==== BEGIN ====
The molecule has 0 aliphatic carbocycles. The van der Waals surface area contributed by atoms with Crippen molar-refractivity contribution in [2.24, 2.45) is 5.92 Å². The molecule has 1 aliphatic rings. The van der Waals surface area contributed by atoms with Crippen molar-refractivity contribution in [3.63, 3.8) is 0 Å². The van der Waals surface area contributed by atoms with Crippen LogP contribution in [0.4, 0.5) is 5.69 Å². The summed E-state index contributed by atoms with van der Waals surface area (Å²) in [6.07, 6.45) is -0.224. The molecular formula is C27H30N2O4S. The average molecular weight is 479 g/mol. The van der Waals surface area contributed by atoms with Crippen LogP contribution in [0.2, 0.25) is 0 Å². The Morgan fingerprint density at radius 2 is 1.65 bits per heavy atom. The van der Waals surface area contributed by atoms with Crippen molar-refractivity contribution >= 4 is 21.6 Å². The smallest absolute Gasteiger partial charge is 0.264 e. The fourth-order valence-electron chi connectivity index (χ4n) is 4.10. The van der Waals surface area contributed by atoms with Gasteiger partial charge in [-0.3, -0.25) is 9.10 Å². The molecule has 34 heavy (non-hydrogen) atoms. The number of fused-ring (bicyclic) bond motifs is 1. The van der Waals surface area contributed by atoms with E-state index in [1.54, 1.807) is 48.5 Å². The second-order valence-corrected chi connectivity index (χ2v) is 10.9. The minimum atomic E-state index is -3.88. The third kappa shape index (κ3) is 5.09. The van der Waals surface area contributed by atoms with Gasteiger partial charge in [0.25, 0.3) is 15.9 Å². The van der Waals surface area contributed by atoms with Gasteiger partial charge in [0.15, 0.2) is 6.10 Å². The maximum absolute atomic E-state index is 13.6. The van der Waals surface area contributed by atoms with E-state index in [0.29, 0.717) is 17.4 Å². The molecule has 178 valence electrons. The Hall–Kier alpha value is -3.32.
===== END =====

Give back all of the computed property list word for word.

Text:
The molecule has 0 aliphatic carbocycles. The van der Waals surface area contributed by atoms with Crippen molar-refractivity contribution in [2.24, 2.45) is 5.92 Å². The molecule has 1 aliphatic rings. The van der Waals surface area contributed by atoms with Crippen molar-refractivity contribution in [3.63, 3.8) is 0 Å². The van der Waals surface area contributed by atoms with Crippen LogP contribution in [0.4, 0.5) is 5.69 Å². The summed E-state index contributed by atoms with van der Waals surface area (Å²) in [6.07, 6.45) is -0.224. The molecular formula is C27H30N2O4S. The average molecular weight is 479 g/mol. The van der Waals surface area contributed by atoms with Crippen LogP contribution in [0.2, 0.25) is 0 Å². The Morgan fingerprint density at radius 2 is 1.65 bits per heavy atom. The van der Waals surface area contributed by atoms with Crippen molar-refractivity contribution >= 4 is 21.6 Å². The smallest absolute Gasteiger partial charge is 0.264 e. The fourth-order valence-electron chi connectivity index (χ4n) is 4.10. The van der Waals surface area contributed by atoms with Gasteiger partial charge in [-0.3, -0.25) is 9.10 Å². The molecule has 34 heavy (non-hydrogen) atoms. The number of fused-ring (bicyclic) bond motifs is 1. The van der Waals surface area contributed by atoms with E-state index in [1.54, 1.807) is 48.5 Å². The second-order valence-corrected chi connectivity index (χ2v) is 10.9. The minimum atomic E-state index is -3.88. The third kappa shape index (κ3) is 5.09. The van der Waals surface area contributed by atoms with Gasteiger partial charge in [0.25, 0.3) is 15.9 Å². The van der Waals surface area contributed by atoms with Gasteiger partial charge in [0.15, 0.2) is 6.10 Å². The maximum absolute atomic E-state index is 13.6. The van der Waals surface area contributed by atoms with E-state index in [0.29, 0.717) is 17.4 Å². The molecule has 178 valence electrons. The Hall–Kier alpha value is -3.32.